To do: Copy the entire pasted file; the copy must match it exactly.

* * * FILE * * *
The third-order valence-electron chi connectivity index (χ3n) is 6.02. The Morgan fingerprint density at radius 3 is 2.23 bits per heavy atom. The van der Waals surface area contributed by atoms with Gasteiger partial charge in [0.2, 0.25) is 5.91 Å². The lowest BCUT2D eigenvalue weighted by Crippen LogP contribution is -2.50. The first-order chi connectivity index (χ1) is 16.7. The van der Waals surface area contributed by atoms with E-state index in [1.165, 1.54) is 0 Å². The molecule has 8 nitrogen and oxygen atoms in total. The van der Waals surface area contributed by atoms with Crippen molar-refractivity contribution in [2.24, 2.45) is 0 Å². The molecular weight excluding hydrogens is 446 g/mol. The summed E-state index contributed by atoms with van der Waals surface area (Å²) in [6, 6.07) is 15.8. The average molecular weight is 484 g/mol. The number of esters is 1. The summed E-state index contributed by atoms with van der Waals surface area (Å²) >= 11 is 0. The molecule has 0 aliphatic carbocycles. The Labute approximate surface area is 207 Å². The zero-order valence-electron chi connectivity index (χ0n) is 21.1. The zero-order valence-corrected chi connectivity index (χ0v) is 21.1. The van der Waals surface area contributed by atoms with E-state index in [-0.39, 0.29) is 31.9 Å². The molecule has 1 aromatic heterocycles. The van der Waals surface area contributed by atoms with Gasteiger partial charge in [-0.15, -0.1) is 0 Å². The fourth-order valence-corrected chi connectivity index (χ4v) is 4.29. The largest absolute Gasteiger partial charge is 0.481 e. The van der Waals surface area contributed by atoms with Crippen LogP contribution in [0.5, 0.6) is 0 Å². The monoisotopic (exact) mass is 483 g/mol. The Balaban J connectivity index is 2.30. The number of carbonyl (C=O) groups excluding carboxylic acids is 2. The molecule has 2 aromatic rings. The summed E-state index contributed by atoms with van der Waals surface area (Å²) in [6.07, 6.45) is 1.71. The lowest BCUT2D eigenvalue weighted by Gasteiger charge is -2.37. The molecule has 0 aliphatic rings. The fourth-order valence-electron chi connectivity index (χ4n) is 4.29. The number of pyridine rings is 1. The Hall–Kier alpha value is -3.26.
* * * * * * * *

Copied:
The third-order valence-electron chi connectivity index (χ3n) is 6.02. The Morgan fingerprint density at radius 3 is 2.23 bits per heavy atom. The van der Waals surface area contributed by atoms with Gasteiger partial charge in [0.2, 0.25) is 5.91 Å². The lowest BCUT2D eigenvalue weighted by Crippen LogP contribution is -2.50. The first-order chi connectivity index (χ1) is 16.7. The van der Waals surface area contributed by atoms with E-state index in [1.165, 1.54) is 0 Å². The molecule has 8 nitrogen and oxygen atoms in total. The van der Waals surface area contributed by atoms with Crippen molar-refractivity contribution in [2.24, 2.45) is 0 Å². The molecular weight excluding hydrogens is 446 g/mol. The summed E-state index contributed by atoms with van der Waals surface area (Å²) in [6, 6.07) is 15.8. The average molecular weight is 484 g/mol. The number of esters is 1. The summed E-state index contributed by atoms with van der Waals surface area (Å²) >= 11 is 0. The molecule has 0 aliphatic carbocycles. The Labute approximate surface area is 207 Å². The zero-order valence-electron chi connectivity index (χ0n) is 21.1. The zero-order valence-corrected chi connectivity index (χ0v) is 21.1. The van der Waals surface area contributed by atoms with E-state index in [-0.39, 0.29) is 31.9 Å². The molecule has 1 aromatic heterocycles. The van der Waals surface area contributed by atoms with Gasteiger partial charge in [-0.15, -0.1) is 0 Å². The fourth-order valence-corrected chi connectivity index (χ4v) is 4.29. The largest absolute Gasteiger partial charge is 0.481 e. The van der Waals surface area contributed by atoms with Crippen LogP contribution in [0.5, 0.6) is 0 Å². The monoisotopic (exact) mass is 483 g/mol. The Balaban J connectivity index is 2.30. The number of carbonyl (C=O) groups excluding carboxylic acids is 2. The molecule has 2 aromatic rings. The summed E-state index contributed by atoms with van der Waals surface area (Å²) in [6.07, 6.45) is 1.71. The lowest BCUT2D eigenvalue weighted by Gasteiger charge is -2.37. The molecule has 0 aliphatic rings. The fourth-order valence-electron chi connectivity index (χ4n) is 4.29. The number of pyridine rings is 1. The Hall–Kier alpha value is -3.26.